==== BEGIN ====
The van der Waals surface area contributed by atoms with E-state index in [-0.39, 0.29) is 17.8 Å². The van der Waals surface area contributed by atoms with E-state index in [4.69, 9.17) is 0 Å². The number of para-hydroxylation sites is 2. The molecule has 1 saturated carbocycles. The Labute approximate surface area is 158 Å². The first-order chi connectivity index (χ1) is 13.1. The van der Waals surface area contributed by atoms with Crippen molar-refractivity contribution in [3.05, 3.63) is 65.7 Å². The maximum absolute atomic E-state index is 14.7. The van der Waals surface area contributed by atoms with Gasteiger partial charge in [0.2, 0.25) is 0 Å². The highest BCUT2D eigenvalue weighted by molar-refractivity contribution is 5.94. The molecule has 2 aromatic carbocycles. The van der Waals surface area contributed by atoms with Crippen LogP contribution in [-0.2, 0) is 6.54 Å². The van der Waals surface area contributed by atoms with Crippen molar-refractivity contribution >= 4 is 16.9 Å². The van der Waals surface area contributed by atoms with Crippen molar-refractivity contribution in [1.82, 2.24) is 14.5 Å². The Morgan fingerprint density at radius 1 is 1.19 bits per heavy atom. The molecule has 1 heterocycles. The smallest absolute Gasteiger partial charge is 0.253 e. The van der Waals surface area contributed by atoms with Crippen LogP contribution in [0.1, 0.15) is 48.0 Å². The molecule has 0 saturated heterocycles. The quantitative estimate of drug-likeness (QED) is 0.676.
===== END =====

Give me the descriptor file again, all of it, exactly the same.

The van der Waals surface area contributed by atoms with E-state index in [-0.39, 0.29) is 17.8 Å². The van der Waals surface area contributed by atoms with E-state index in [4.69, 9.17) is 0 Å². The number of para-hydroxylation sites is 2. The molecule has 1 saturated carbocycles. The Labute approximate surface area is 158 Å². The first-order chi connectivity index (χ1) is 13.1. The van der Waals surface area contributed by atoms with Crippen molar-refractivity contribution in [3.05, 3.63) is 65.7 Å². The maximum absolute atomic E-state index is 14.7. The van der Waals surface area contributed by atoms with Gasteiger partial charge in [0.2, 0.25) is 0 Å². The highest BCUT2D eigenvalue weighted by molar-refractivity contribution is 5.94. The molecule has 2 aromatic carbocycles. The van der Waals surface area contributed by atoms with Crippen LogP contribution in [-0.2, 0) is 6.54 Å². The van der Waals surface area contributed by atoms with Crippen molar-refractivity contribution >= 4 is 16.9 Å². The van der Waals surface area contributed by atoms with Crippen molar-refractivity contribution in [1.82, 2.24) is 14.5 Å². The Morgan fingerprint density at radius 1 is 1.19 bits per heavy atom. The molecule has 1 heterocycles. The smallest absolute Gasteiger partial charge is 0.253 e. The van der Waals surface area contributed by atoms with Crippen LogP contribution in [0.1, 0.15) is 48.0 Å². The molecule has 0 saturated heterocycles. The quantitative estimate of drug-likeness (QED) is 0.676.